The distribution of enkephalin, an endogenous opioid, in tissues and cells of the developing and adult rat was determined by immunocytochemistry with antibodies to met- and leu-enkephalin. Met- and leu-enkephalin were found in all developing cells investigated, with staining generally located throughout the cytoplasm; cell nuclei were not immunoreactive. In comparison to developing cells, immunoreactive analogues to met-enkephalin were usually difficult to detect in the adult. Some notable exceptions were reaction products in leukocytes in blood, lung, and cortex of thymus, fibroblasts in the skin, and seminiferous tubules. These results, in concert with earlier reports that opioid receptors are found largely in developing, but not adult, tissues, indicate that endogenous opioids are specifically involved in biological development, particularly cell proliferation and differentiation. Immunoreactivity in adult nonneural cells may be related to their development in some cases, but also could indicate other functions.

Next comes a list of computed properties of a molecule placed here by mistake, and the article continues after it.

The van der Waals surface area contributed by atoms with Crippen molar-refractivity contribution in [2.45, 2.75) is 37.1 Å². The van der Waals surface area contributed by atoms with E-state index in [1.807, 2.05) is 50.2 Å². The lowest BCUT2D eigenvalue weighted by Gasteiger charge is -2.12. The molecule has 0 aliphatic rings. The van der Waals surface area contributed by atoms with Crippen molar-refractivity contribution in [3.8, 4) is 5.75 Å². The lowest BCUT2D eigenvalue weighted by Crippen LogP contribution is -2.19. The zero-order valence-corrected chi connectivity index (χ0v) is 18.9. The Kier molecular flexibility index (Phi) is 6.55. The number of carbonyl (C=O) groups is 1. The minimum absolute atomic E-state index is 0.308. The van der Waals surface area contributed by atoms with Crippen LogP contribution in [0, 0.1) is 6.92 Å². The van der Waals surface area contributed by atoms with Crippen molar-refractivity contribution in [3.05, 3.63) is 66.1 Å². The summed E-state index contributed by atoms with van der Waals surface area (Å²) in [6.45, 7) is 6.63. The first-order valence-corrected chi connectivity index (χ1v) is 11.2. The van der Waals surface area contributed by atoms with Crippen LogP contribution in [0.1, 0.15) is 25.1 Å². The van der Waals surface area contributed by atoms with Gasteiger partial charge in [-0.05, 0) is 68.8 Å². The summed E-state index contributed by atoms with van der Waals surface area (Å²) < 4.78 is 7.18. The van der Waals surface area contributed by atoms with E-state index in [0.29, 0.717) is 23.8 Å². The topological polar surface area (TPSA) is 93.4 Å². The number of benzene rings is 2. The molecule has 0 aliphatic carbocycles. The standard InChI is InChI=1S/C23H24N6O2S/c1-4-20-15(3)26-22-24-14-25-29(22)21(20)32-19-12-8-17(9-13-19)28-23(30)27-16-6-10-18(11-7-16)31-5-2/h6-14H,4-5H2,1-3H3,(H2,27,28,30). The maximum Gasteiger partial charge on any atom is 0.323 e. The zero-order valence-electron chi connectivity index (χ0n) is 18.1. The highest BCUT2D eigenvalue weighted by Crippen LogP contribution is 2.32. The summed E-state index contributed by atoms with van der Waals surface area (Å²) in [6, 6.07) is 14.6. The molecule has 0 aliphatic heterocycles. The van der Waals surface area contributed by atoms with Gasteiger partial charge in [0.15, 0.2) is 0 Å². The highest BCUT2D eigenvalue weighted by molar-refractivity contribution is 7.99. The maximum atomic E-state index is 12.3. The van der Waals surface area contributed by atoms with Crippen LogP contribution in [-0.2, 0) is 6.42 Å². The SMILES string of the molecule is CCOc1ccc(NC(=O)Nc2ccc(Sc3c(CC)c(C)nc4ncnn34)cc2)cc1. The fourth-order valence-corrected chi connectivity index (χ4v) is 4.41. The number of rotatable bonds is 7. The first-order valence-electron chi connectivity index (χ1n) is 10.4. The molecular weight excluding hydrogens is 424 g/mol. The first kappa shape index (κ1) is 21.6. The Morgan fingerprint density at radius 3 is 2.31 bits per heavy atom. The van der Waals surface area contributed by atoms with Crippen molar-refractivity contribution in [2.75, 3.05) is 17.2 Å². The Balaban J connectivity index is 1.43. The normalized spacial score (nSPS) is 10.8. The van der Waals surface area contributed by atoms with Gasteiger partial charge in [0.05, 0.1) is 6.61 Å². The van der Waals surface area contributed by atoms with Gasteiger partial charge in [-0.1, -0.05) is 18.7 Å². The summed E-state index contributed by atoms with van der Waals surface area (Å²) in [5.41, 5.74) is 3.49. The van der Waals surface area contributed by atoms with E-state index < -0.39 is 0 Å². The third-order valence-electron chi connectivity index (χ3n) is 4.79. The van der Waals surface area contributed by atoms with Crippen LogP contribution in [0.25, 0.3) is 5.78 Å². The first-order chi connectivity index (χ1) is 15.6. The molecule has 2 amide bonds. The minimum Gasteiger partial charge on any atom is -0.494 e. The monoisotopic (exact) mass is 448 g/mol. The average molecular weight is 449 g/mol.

All Science Journal Classification (ASJC) codes
- Pathology and Forensic Medicine
- Cell Biology